The ancient Colosseum is seen during an heavy snowfalls late in the night in Rome February 4, 2012. American archaeologists have excavated what they are calling a mini colosseum of the gladiator emperor Commodus. (Photo: REUTERS/Gabriele Forzano)
The ancient Colosseum is seen during an heavy snowfalls late in the night in Rome February 4, 2012. American archaeologists have excavated what they are calling a mini colosseum of the gladiator emperor Commodus. (Photo: REUTERS/Gabriele Forzano)

Commodus, the Roman emperor who inspired the film Gladiator, may have had a private arena where he killed wild animals and practised his warrior moves in front of hundreds of people.

Archaeologists from New Jersey's Montclair State University have discovered an amphitheatre-like structure which they believe once belonged to the emperor, who was famous for his feats as a gladiator and apeing the combatants who fought in front of huge crowds in ancient Rome.

The archaeological site is located about 18 miles (28km) from Rome in the ancient Via Appia region of the modern Italian territory of Genzano.

The New Jersey team have been excavating the remains of the complex since 2010. They claim ancient textual references and the discovery of some high-quality marble busts at the site in the 18th century suggest the villa belonged to the Antonine imperial family, which included emperors Antoninus Pius (ruled 138-161 CE), Marcus Aurelius (ruled 161-180 CE), and Commodus (ruled 180-192 CE).

The newly-excavated arena, described as a miniature of the Colosseum in Rome, was found near a bathing complex. It spans more than 9000 sq m and had a capacity of over 1300 seats plus an imperial stage. Archaeologists believe that Commodus used the amphitheatre to kill animals, Italian daily Il Messaggero reports.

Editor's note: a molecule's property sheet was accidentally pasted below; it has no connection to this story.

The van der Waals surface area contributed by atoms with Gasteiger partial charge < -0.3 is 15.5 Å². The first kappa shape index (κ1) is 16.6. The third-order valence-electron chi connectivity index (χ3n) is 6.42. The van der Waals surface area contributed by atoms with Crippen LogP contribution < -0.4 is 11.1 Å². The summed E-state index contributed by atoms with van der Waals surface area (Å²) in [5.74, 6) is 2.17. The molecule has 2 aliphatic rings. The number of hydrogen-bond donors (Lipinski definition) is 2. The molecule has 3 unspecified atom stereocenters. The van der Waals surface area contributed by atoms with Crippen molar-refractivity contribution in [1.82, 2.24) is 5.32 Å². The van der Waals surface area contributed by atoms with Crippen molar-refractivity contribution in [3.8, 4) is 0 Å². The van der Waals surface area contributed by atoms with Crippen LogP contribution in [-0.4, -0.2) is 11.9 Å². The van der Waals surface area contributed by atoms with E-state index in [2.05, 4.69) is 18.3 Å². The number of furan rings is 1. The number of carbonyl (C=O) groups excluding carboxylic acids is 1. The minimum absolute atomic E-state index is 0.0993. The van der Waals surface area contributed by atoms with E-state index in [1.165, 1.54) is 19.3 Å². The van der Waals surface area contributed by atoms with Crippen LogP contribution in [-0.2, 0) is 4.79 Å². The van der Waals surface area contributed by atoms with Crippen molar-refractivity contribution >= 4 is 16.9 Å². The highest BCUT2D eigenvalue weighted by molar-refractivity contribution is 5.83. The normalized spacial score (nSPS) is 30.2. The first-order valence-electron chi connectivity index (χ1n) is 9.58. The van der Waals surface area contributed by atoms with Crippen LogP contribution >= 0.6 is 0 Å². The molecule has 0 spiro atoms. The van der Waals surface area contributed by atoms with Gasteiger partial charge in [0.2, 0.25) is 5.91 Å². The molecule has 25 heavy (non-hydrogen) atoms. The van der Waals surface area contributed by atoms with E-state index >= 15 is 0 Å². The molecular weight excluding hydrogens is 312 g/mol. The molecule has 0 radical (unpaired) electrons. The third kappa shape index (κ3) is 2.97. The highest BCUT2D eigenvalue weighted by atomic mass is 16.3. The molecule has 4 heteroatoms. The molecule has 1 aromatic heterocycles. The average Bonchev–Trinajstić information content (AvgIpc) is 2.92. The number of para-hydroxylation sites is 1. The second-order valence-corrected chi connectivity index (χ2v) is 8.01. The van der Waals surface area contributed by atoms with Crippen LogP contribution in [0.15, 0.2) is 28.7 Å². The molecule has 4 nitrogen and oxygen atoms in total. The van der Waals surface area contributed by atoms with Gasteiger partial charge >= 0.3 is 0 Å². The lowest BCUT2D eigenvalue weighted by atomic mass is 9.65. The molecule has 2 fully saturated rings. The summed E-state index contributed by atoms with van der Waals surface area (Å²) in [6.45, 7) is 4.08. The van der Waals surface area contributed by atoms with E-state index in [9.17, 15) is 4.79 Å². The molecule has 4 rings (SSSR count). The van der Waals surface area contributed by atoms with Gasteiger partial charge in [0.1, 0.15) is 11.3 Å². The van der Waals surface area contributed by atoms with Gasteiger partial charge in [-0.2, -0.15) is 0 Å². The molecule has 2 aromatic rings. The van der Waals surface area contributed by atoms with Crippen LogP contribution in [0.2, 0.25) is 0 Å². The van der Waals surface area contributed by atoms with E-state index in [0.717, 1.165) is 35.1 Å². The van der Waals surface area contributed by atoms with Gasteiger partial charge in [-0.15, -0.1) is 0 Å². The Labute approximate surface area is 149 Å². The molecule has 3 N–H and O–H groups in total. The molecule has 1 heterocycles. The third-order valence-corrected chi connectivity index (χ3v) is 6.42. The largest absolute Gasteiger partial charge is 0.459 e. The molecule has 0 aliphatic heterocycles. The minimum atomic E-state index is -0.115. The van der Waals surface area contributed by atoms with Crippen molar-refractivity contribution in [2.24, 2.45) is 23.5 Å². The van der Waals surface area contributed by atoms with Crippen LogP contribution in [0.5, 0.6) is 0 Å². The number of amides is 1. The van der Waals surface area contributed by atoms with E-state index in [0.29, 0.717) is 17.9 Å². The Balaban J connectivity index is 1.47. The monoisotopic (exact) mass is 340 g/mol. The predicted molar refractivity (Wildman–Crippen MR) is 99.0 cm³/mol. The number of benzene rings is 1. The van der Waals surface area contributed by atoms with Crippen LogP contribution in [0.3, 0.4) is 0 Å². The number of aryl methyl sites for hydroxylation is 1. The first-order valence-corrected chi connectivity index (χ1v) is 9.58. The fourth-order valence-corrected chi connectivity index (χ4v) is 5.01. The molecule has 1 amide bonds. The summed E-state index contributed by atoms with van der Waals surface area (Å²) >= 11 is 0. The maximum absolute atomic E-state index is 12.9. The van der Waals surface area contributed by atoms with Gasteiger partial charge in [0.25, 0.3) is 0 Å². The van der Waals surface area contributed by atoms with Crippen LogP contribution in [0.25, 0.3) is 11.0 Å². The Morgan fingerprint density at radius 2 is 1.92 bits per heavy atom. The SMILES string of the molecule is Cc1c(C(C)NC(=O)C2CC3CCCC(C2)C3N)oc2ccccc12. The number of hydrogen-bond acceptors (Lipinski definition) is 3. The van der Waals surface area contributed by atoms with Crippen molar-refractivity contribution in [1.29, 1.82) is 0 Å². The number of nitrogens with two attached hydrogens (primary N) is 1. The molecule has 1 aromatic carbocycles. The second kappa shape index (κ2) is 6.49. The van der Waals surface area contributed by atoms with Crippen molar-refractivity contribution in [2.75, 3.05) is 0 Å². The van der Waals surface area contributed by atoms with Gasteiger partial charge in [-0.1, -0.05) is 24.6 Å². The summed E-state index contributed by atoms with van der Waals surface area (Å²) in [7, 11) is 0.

"These investigations have brought to light hundreds of fragments of imported marble floor and wall decoration, evidence for lavish, colored glass mosaics, and an elliptical, amphitheatre-like structure that may be connected with Commodus's interests in performing in the arena," Deborah Chatr Aryamontri, co-director of the excavation, said.

A spiral staircase that descends almost three metres to underground chambers below the mini-Colosseum suggests Commodus may have had his own private dressing area where he prepared to kill the wild beasts, Aryamontri concluded.

Archaeologists also say that the arena might have also been used for the performances of naval battles.

It is claimed that Commodus, who was obsessed with being a gladiator, featured over 735 times in bouts during his lifetime - even though he was a weak and cruel ruler who would regularly inflict barbaric punishments on innocent people.

He ordered his subjects to regard him as the second coming of Hercules, because of his ability to kill wild animals.

In the 2000 movie Gladiator, which won five Oscars, Commodus, played by Joaquin Phoenix, abandons his imperial throne to take on army commander Maximus, played by Russell Crowe.